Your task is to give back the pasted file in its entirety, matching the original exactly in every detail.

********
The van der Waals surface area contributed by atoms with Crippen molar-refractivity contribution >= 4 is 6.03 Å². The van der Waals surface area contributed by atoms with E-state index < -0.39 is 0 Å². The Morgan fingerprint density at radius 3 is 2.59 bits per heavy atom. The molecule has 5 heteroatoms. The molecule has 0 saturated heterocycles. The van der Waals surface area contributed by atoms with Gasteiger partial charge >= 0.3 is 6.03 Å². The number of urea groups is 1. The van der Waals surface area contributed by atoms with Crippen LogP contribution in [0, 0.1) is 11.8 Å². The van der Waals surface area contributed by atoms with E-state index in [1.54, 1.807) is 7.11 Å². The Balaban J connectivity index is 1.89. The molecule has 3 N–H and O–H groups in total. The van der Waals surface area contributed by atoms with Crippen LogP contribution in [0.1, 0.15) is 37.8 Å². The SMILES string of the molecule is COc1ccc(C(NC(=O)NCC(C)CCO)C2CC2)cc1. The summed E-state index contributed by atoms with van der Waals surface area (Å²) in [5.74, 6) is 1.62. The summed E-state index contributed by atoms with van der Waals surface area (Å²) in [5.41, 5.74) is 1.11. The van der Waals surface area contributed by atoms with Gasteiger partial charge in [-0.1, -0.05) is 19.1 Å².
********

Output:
The van der Waals surface area contributed by atoms with Crippen molar-refractivity contribution >= 4 is 6.03 Å². The van der Waals surface area contributed by atoms with E-state index < -0.39 is 0 Å². The Morgan fingerprint density at radius 3 is 2.59 bits per heavy atom. The molecule has 5 heteroatoms. The molecule has 0 saturated heterocycles. The van der Waals surface area contributed by atoms with Gasteiger partial charge >= 0.3 is 6.03 Å². The number of urea groups is 1. The van der Waals surface area contributed by atoms with Crippen LogP contribution in [0, 0.1) is 11.8 Å². The van der Waals surface area contributed by atoms with E-state index in [1.54, 1.807) is 7.11 Å². The Balaban J connectivity index is 1.89. The molecule has 3 N–H and O–H groups in total. The van der Waals surface area contributed by atoms with Crippen LogP contribution in [0.1, 0.15) is 37.8 Å². The SMILES string of the molecule is COc1ccc(C(NC(=O)NCC(C)CCO)C2CC2)cc1. The summed E-state index contributed by atoms with van der Waals surface area (Å²) in [5.74, 6) is 1.62. The summed E-state index contributed by atoms with van der Waals surface area (Å²) in [5.41, 5.74) is 1.11. The van der Waals surface area contributed by atoms with Gasteiger partial charge in [-0.1, -0.05) is 19.1 Å².